The fighting friar. Father Jude, Father Judo, and the Holy Father.

23 September 2019 By Paul Martin

A Franciscan friar, Father Jude McKenna, is on his way back home, for maybe the last time.

Father Jude is crossing a bridge alongside the world’s greatest waterfall, known in the local language as The Smoke That Thunders. Or the Victoria Falls. The Zambezi River separates southern Africa from the Rest of the continent.

The pounding of the water on rock sends up spray from one hundred metres below.

On the Zambian side of the bridge Father Jude walks towards a Zimbabwean money trader, who has crossed over too. The trader, seeing Father Jude as a soft touch. is offering to sell him a wad of Zimbabwean dollars, which have been made virtually worthless through hyper-inflation.

Father Jude resists the purchase by showing the trader his white Catholic belt, which, he explains, contains “knots that bind me to poverty”.

Near the Victoria Falls lies the town of Livingston – where father Jude became the Parish priest in 1966, his first role in Africa. At his old church, the faithful are celebrating Pentecost Sunday.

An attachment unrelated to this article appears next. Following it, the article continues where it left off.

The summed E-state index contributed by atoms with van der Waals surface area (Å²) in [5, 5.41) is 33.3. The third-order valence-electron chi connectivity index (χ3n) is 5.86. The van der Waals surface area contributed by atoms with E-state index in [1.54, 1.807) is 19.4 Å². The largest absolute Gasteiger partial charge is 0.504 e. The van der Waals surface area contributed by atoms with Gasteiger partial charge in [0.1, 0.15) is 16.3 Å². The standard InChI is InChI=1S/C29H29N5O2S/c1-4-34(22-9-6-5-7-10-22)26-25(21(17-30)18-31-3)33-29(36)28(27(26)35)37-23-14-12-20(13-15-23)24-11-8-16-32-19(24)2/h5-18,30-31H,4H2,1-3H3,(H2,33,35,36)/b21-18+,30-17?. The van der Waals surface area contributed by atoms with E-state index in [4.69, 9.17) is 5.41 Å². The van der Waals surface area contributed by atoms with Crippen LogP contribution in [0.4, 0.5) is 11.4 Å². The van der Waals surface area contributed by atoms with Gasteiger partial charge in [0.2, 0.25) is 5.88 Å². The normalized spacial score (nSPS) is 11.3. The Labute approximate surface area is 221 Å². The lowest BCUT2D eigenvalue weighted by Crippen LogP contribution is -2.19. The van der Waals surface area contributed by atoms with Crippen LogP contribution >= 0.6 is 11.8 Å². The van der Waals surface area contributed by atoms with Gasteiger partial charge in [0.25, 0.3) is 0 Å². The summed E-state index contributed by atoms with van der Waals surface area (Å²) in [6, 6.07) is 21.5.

Father Jude intersperses Catholic teaching with some lighter moments.

It’s the church where Father Jude, now 82 years old, started his overseas career. He was the only Catholic priest in the region.

There’s something very unusual about this Franciscan friar.

He’s best known not as Father Jude, but as Father Judo.

Here, at a local orphanage, the boys and girls are having a lesson that most priest do not give. Father Jude is a 9th dan judo master, the second highest accolade in the judo world, and he retains his passion to convert youngsters to judo.

The orphans are enthralled. The head-mistress feels these children are learning something important.


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